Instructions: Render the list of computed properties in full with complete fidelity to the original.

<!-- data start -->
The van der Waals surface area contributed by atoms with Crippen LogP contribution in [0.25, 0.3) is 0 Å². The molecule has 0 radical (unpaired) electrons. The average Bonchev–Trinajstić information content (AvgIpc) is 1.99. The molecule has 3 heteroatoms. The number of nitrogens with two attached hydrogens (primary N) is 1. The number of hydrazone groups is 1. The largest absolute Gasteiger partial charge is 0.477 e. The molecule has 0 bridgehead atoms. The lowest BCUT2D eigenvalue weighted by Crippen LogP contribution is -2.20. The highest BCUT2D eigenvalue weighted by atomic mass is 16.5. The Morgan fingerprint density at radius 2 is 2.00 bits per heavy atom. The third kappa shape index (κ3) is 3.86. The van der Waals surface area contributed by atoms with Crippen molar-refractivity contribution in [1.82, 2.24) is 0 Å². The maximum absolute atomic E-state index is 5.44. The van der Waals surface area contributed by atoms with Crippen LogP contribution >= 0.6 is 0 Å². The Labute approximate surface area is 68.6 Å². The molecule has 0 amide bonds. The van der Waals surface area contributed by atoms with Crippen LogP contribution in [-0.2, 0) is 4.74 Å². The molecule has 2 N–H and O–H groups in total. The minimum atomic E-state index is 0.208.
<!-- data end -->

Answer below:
The van der Waals surface area contributed by atoms with Crippen LogP contribution in [0.25, 0.3) is 0 Å². The molecule has 0 radical (unpaired) electrons. The average Bonchev–Trinajstić information content (AvgIpc) is 1.99. The molecule has 3 heteroatoms. The number of nitrogens with two attached hydrogens (primary N) is 1. The number of hydrazone groups is 1. The largest absolute Gasteiger partial charge is 0.477 e. The molecule has 0 bridgehead atoms. The lowest BCUT2D eigenvalue weighted by Crippen LogP contribution is -2.20. The highest BCUT2D eigenvalue weighted by atomic mass is 16.5. The Morgan fingerprint density at radius 2 is 2.00 bits per heavy atom. The third kappa shape index (κ3) is 3.86. The van der Waals surface area contributed by atoms with Crippen molar-refractivity contribution in [1.82, 2.24) is 0 Å². The maximum absolute atomic E-state index is 5.44. The van der Waals surface area contributed by atoms with Crippen LogP contribution >= 0.6 is 0 Å². The Labute approximate surface area is 68.6 Å². The molecule has 0 amide bonds. The van der Waals surface area contributed by atoms with Crippen LogP contribution in [-0.2, 0) is 4.74 Å². The molecule has 2 N–H and O–H groups in total. The minimum atomic E-state index is 0.208.